(since 1804 part of the  Austrian Empire)
1711–1867 Nagyszeben (1711–1791, 1848–1861)
Kolozsvár (1791–1848, 1861–1867)
Romania 1859-1878.png
Lands of the Crown of Saint Stephen
(part of  Austria-Hungary)
1867–1918 Budapest Cisleithania, Lands of the Crown of Saint Stephen, Bosnia and Herzegovina.svg

Note: some of these countries, while not predominantly ethnically Hungarian, were ruled by Hungarians, so they are considered as such here.

Post-World War I states[edit]

Name Year(s) Capital Map
Soviet Republic of Naissaar 1917–1918 Obernargen Naissaar.PNG
Kingdom of Finland 1918–1919 Helsinki Finlandduchy.jpg
Finnish Socialist Workers' Republic 1918 Helsinki FinnishCivilWarMapBegin.svg
Estonia Estonia (1918–40) 1918–40 Tallinn Estonian War of Independence, map.JPG
Republic of East Karelia 1918–1920 Uhtua Itä-Karjala.sijainti.png
 First Hungarian Republic 1918–1919 Budapest ArmisticioDeBelgradoYHungría19181919.svg
Estonian Worker's Commune 1918–1919 Narva LocationEstonia.png
North Ingria 1919–1920 Kirjasalo Pohjois.inkeri.sijainti.png
 Hungarian Soviet Republic 1919 Budapest Nepkoztarsasag.png
 Hungarian Republic (1919–20) 1919–1920 Budapest
 Kingdom of Hungary (1920–46) 1920–1946 Budapest Kingdom of Hungary (1942).svg
Banate of Leitha 1921 Oberwart Burgenland in Austria.svg
Finnish Democratic Republic 1939–1940 Terijoki Suomen-kansantasavalta.png
 Second Hungarian Republic 1946–1949 Budapest Ungheria (1945-1949).png
 Hungarian People's Republic 1949–1989 Budapest Hungary 1956-1990.svg

Autonomous regions[edit]

Name Year(s) Capital Map
Autonomous Governorate of Estonia
(under  Russian Republic)
1917–1918 Tallinn Estonia1925physical.jpg
Karelian Autonomous Soviet Socialist Republic
(under  Soviet Union)
1923–1940
1956–1991
Petrozavodsk Soviet Union - Karelo-Finnish SSR (1940).svg
Mordovian Autonomous Soviet Socialist Republic
(under  Soviet Union)
1934–1990 Saransk
Udmurt Autonomous Soviet Socialist Republic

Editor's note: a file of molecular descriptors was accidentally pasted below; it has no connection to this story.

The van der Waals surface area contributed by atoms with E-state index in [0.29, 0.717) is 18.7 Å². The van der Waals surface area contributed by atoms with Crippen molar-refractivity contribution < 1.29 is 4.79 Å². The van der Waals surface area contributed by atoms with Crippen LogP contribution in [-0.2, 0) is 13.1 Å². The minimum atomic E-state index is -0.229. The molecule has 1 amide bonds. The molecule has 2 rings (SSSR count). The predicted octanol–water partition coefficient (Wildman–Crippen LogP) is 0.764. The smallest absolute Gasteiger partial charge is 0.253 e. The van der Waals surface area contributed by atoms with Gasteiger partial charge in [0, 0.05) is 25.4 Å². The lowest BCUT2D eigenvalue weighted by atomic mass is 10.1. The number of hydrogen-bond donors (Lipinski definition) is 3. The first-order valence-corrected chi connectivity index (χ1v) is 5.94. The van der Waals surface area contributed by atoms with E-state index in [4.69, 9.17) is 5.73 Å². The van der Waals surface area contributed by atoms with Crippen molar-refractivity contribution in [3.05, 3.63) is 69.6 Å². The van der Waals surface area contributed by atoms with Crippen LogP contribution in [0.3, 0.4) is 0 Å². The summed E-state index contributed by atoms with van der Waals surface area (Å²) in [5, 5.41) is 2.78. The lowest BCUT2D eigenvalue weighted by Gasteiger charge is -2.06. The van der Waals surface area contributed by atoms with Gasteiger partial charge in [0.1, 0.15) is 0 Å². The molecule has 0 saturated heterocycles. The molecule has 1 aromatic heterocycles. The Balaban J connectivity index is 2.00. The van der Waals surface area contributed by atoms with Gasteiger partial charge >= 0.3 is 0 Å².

(under  Soviet Union)
1934–1990 Izhevsk
Komi Autonomous Soviet Socialist Republic
(under  Soviet Union)
1936–1990 Syktyvkar
Mari Autonomous Soviet Socialist Republic
(under  Soviet Union)
1936–1990 Yoshkar-Ola
Karelo-Finnish Soviet Socialist Republic
(under  Soviet Union)
1940–1956 Petrozavodsk Soviet Union - Karelo-Finnish SSR (1940).svg
 Estonian Soviet Socialist Republic
(under  Soviet Union)
1940–1991 Tallinn Soviet Union - Estonian SSR.svg
Socialist Autonomous Province of Vojvodina
(under  Yugoslavia)
1944–1992 Novi Sad Locator map Vojvodina in Yugoslavia and Serbia.svg
Magyar Autonomous Region
(under  Romania)
1952–1968 Târgu Mureș Magyar Autonomous Region.png
Veps National Volost
(under  Russia)
1994–2004 Shyoltozero

See also[edit]

References[edit]

  1. ^ Korkut, Umut (21 April 2009). "Eager, Pragmatic or Reluctant: Can Common Finno-Ugric Ethnic and Linguistic Links Substantiate Intra-EU CFSP Co-Operation?". Retrieved 20 February 2018 – via papers.ssrn.com.
  2. ^ Casen, Marie (30 June 2014). "Udmurt Identity Issues: Core Moments from the Middle Ages to the Present Day". Journal of Ethnology and Folkloristics. 8 (1): 91–110. Retrieved 20 February 2018 – via www.jef.ee.
  3. ^ Ruotsala, Helena (20 February 2018). "X Finno-Ugric Congress in Mari El". Ethnologia Fennica. 32: 74–76. Retrieved 20 February 2018 – via journal.fi.
  4. ^ "FennoUgria: World Congresses". ftp.eki.ee. Retrieved 20 February 2018.